Darren Johnson, a minister at Central Church of Christ, said it’s been wonderful to watch Johnston grow the nonprofit. Having been involved with the church since 2016, he said her efforts have helped make the church “a light in our neighborhood.”
“Not only has our church has been able to rally around it, but also people in the community,” Johnson said. “They’re a ministry to the homeless, but they know what it’s like to be homeless, as a ministry.”
The church’s pilot program funds enabled Johnston to create the Cedar Rapids-based nonprofit, a separate entity from the church that’s committed to ensuring that those who have fallen on hard times - especially those transitioning out of homelessness - have the oft-forgotten necessities so many of us take for granted.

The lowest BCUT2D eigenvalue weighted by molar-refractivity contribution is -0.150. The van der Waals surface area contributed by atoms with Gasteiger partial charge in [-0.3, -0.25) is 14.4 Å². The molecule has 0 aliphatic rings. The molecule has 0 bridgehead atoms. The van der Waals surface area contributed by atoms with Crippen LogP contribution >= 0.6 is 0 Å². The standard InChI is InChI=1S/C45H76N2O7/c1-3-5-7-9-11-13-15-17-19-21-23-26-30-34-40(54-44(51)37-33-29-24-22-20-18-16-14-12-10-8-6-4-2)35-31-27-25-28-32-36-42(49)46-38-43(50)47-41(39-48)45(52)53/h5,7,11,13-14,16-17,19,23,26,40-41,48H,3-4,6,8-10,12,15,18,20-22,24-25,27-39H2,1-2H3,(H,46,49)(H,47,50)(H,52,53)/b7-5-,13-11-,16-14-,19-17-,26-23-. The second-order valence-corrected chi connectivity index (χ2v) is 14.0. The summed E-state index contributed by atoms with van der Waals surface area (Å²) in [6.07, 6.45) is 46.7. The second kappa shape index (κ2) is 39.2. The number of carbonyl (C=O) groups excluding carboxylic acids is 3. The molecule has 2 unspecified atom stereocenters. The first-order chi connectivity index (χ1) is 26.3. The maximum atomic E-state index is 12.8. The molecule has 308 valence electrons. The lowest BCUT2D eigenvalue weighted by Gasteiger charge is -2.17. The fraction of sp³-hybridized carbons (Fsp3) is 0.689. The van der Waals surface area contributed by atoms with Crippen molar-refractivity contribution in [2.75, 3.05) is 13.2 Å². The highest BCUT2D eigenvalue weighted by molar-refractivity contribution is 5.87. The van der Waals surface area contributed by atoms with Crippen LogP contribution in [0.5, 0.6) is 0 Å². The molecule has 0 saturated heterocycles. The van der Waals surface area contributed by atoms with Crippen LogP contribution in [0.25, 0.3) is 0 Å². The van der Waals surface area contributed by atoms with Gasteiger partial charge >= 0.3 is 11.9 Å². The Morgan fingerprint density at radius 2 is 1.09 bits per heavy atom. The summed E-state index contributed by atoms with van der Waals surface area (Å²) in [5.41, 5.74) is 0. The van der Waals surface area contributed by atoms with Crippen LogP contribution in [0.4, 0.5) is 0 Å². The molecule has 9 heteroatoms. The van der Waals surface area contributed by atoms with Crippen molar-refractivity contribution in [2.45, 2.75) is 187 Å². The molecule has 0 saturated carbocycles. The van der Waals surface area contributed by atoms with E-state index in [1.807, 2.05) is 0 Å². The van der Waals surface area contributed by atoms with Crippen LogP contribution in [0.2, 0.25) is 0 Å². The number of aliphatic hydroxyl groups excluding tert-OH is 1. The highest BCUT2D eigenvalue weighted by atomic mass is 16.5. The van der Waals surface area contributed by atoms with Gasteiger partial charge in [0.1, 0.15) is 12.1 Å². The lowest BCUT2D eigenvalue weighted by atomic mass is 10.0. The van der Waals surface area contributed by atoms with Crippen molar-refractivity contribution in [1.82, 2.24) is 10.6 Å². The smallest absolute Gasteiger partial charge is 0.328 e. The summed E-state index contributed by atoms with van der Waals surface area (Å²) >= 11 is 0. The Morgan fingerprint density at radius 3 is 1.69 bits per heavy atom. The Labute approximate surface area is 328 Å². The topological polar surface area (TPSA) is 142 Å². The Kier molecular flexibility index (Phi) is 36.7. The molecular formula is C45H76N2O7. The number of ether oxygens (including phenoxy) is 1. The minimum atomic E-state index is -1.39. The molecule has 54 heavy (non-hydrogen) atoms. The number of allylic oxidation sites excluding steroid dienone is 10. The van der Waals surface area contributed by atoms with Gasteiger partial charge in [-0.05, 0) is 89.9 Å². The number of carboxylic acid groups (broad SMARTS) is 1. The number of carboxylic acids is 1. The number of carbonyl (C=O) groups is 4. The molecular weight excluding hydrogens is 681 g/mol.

“When I think of myself growing up or raising my grandkids … I think of reading a book on my mom’s lap in a chair,” Johnston said. “I think of getting tucked into bed. I think of cuddling on the couch watching TV. I think of eating meals around the table. You realize that your memories are centered around furniture. There are families that don’t have anything in their home.”
Central Furniture Rescue, a 100% volunteer-run nonprofit, helps people transitioning from homelessness find their feet. And it helps families that have lost everything in a fire. Or children transitioning from foster care. Or people being released from prison. Or, in August 2020, households that were affected by the derecho that slammed Iowa.
When the nonprofit was getting off the ground in 2019, it aided over 200 households - 43% of which had children - and, by Johnston’s estimate, also diverted 88 tons of material from the landfill by collecting items that might have otherwise been thrown out.